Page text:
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Global recession pummels Asia factories

  New orders at Chinese factories tumbled in November while their US retail customers used deep discounts to lure shoppers at the start of a holiday season overshadowed by fears of global recession.

 

Underlining the China data, South Korea’s exports fell by the most in 7 years last month and both Tokyo and Beijing provided stark warnings on the challenges ahead for their economies, the second- and fourth-biggest in the world. A record drop in a private inflation gauge in Australia and falls in inflation elsewhere in Asia pointed to more cuts in interest rates in the region and globally to fight a financial crisis that is now raising the spectra of deflation.

Central banks in Britain, the euro zone, Australia and New Zealand are expected to slash borrowing costs this week to resuscitate demand. The average benchmark rate in 11 of the world’s major economies has been reduced by 124 basis points so far in 2008. Expectations for more rate cuts in Britain were underlined by a report showing house prices in England and Wales fell 8.1% in November from a year earlier and another suggesting the outlook for factories had deteriorated significantly over the last quarter.

More than a year after the credit crisis began, policymakers are still struggling to prop up their financial systems while also trying to protect their economies, a factor recognized by China President Hu Jintao over the weekend. “In this coming period, we will starkly confront the effects of the sustained deepening of the international financial crisis and pressure as global economy growth clearly slows,” he told senior officials.

The sentiment was reflected in comments by Japan’s economics minister, Kaoru Yosano, in an interview with the Financial Times published on Monday. “I cannot tell you it will be a bright next day. The time for endurance has come,” he said. Yosano has been warning that Japan, which only emerged from a decade-long battle with deflation in 2005, may be headed for a similar situation again, with the economy already in a recession.

The Bank of Japan will hold an emergency meeting as early as this week to introduce measures to make it easier for companies to access capital through the corporate bond market, Japanese public broadcaster NHK said on Monday. The central bank is considering easing criteria for its acceptance of corporate bonds as collateral until next April to help companies tide over the end of the calendar year as well as the financial year, which ends in March, NHK said, without citing sources.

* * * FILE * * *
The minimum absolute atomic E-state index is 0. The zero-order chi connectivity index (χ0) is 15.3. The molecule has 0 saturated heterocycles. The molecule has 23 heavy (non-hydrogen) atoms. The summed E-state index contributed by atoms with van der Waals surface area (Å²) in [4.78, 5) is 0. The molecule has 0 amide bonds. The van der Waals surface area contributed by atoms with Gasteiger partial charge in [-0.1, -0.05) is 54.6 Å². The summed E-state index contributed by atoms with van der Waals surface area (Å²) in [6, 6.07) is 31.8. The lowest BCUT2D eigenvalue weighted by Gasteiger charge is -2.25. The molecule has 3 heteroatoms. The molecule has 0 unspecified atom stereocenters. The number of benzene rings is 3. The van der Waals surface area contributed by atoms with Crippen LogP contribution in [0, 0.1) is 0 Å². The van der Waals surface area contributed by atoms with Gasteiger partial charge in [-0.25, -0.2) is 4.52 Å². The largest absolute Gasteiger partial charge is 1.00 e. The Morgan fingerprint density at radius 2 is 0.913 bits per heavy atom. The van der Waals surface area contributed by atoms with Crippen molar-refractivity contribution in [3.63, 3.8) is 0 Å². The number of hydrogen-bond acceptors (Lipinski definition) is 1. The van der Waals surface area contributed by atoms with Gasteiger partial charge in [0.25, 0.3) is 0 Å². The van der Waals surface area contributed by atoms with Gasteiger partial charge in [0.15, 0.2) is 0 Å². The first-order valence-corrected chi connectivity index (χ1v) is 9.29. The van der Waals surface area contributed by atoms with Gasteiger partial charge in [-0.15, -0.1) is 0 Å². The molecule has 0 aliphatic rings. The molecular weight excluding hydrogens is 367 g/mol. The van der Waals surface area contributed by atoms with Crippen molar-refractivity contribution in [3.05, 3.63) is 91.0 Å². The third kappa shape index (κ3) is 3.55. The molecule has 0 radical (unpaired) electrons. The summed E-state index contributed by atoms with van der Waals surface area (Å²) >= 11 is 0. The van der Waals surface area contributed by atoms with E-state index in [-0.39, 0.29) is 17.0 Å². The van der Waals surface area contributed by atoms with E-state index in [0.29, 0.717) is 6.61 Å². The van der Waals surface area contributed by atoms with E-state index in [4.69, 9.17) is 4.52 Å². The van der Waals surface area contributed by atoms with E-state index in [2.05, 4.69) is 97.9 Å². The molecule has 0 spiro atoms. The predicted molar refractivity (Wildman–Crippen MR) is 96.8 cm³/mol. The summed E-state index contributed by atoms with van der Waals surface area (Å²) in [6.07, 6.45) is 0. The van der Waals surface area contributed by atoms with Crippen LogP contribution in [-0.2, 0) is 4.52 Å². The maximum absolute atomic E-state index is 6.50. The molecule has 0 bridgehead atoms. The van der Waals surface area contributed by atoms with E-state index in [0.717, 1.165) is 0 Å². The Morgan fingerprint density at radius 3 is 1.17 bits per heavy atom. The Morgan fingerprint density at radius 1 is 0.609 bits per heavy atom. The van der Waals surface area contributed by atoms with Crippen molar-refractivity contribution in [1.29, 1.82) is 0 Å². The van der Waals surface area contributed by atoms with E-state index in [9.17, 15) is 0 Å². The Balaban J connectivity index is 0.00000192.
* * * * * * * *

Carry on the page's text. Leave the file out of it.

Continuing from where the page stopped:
RAZOR-THIN MARGINS

Americans were trying to take advantage of rock-bottom sales prices this holiday weekend, traditionally the start of the busiest period of the year for US retailers. Early results showed sales grew both in stores and online, fuelled by repeat trips, heavier online sales and deep discounts from retailers across the price spectrum. During the four-day holiday weekend from US Thanksgiving on Thursday through Sunday, spending totaled $41 billion.

However, the weekend of activity doesn’t necessarily augur well for retailers’ bottom line. “Regardless of retail sales, retail profits are another matter. Every thing they sold was at a razor-thin margin,” said Ellen Davis, a spokeswoman for the National Retail Federation, which expects total holiday sales growth this year to be the weakest in six years.

American demand for cheap exports from Asia has waned now that the heavy borrowing that financed that spending has been significantly reduced. The result is a startlingly sharp backlash across the region’s factories.

China’s manufacturing industry slumped in November as new orders, especially from abroad, tumbled. Two indexes released on Monday based on surveys of hundreds of business executives across China fell to record lows. “Another grim month for China manufacturing and the first in which the weakness in overseas demand overtook what, until now, has been mainly a domestic slowdown,” said Eric Fishwick, head of economic research at CLSA.

STARK

Hu’s weekend comments provided a stark signal that the country’s leadership is disturbed by the social and political implications of a sharp slowdown in growth. The picture was just as bleak in South Korea, Asia’s fourth-largest economy, where data showed exports plunged 18.3% from a year ago, much worse than expected. “The global slowdown is impacting Asian countries through slowing external trade and capital flows, and Korea is getting hurt on both sides,” said Sebastien Barbe, senior economist with Calyon in Hong Kong.

Central banks around the world have had to get increasingly aggressive to offset the endemic lack of confidence in the banking system. Facing a long, deep recession, the Federal Reserve has flooded the market with cheap liquidity, while the futures market reflects a 1-in-3 chance it will cut rates by 75 basis points to 0.25% on or before its next policy decision in two weeks.

Investors will undoubtedly focus on the November US unemployment report due on Friday. A Reuters poll of economists showed a median expectation of a loss of 316,000 jobs, the most since October 2001. Fears about the extent of the global economic malaise has sent investors piling into the relative safety of US government debt, sending the yield on the benchmark 10-year note to the lowest in more than 50 years. (Reuters)